Charles Braun Ludlam (April 12, 1943 - May 28, 1987) was an American actor, director, and playwright. Ludlam joined John Vaccaro's Play-House of the Ridiculous, and after a falling out, became founder of the Ridiculous Theatrical Company in New York City in 1967. His first plays were inchoate exercises: however, starting with Bluebeard he began to write more structured works, which, though they were pastiches of gothic novels, Lorca, Shakespeare, Wagner, popular culture, old movies, and anything else that might get a laugh, had more serious import. Theater critic Brendan Gill after seeing one of Ludlam's plays famously remarked, "This isn't farce. This isn't absurd. This is absolutely ridiculous!". Yet on his own work Ludlam had commented: I would say that my work falls into the classical tradition of comedy. Over the years there have been certain traditional approaches to comedy. As a modern artist you have to advance the tradition. I want to work within the tradition so that I don't waste my time trying to establish new conventions. You can be very original within the established conventions. Ludlam usually appeared in his plays (particularly noted for his female roles), and had written one of the first plays to deal (though tangentially) with HIV infection. dressing, rights to perform the play include a Ludlam was diagnosed with AIDS in March 1987. He died a month later of PCP pneumonia in St. Vincent's Hospital, New York. The street in front of his theatre in Sheridan Square was renamed "Charles Ludlam Lane" in his honor. In 2009, Ludlam was inducted posthumously into the American Theater Hall of Fame. (Wikipedia)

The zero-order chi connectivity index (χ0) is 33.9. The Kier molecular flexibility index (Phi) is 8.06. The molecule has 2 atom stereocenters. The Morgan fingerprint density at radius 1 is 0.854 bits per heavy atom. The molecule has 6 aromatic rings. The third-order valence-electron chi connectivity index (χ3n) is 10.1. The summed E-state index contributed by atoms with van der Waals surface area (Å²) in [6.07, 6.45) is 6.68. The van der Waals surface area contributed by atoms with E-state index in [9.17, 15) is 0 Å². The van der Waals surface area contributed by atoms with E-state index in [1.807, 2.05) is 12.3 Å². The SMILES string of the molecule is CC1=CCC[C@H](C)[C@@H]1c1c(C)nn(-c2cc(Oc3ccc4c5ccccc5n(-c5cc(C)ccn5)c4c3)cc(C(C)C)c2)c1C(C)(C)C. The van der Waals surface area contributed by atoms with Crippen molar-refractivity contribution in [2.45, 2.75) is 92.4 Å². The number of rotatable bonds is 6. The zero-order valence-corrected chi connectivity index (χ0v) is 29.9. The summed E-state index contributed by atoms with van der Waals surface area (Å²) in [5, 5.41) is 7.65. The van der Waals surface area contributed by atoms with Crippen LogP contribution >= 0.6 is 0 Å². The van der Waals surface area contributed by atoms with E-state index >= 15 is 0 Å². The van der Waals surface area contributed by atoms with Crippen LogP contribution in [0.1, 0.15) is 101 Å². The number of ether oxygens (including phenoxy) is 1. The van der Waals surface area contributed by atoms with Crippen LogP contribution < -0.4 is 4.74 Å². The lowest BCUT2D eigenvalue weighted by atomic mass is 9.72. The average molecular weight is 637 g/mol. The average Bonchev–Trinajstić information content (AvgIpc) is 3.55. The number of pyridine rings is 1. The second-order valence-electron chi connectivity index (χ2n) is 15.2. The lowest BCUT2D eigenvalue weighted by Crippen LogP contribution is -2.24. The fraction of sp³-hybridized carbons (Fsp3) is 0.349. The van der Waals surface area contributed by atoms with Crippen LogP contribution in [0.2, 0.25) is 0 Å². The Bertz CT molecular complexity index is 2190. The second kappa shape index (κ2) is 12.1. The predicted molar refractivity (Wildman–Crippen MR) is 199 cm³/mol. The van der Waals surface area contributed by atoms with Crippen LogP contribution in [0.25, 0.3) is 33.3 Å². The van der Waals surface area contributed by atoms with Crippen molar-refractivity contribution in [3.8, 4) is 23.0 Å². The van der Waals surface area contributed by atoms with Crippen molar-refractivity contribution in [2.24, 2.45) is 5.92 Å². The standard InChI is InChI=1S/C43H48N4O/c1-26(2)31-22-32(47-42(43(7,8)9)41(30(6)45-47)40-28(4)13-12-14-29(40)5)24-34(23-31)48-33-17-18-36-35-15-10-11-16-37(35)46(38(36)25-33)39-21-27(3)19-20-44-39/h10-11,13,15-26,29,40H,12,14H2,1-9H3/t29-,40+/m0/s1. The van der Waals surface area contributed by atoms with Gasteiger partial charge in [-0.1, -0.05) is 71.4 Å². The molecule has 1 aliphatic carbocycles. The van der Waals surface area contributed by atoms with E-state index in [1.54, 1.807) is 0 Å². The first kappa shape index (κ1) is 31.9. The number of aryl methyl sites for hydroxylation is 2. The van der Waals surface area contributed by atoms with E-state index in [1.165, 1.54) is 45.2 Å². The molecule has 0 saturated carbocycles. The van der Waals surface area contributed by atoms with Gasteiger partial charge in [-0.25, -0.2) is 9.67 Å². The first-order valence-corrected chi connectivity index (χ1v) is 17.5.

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As founder of the innovative Ridiculous Theatrical Company, Ludlam stretched the boundaries of stage art, introducing a radical energy and spontaneity to the form. Each of the 30 plays in this collection, many of which are previously unpublished, fascinate the reader with their unyielding originality, frenetic action, controversial and hilarious commentary on everything from history to social mores, vivid characterization, and often absurd stage directions. Both difficult and delightful, Ludlam's written work leaves the reader yearning to see his strange little universes come alive on stage. With Ludlam's brilliant career stopped in mid-stride by his 1987 death from AIDS, these plays are important in preserving and transmitting his odd genius, in validating the positive if sometimes preposterous results of a risk-taking not often seen in contemporary American theatrical productions.
- Jean Keleher, Wally Findlay Galleries Lib., Chicago
Copyright 1989 Reed Business Information, Inc.
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Book Description Harpercollins, 1989. Paperback. Book Condition: New. Bookseller Inventory # P110060963999
Book Description Harpercollins. PAPERBACK. Book Condition: New. 0060963999 New Condition. Bookseller Inventory # NEW6.0017652
Book Description Harpercollins, 1989. Paperback. Book Condition: New. Bookseller Inventory # DADAX0060963999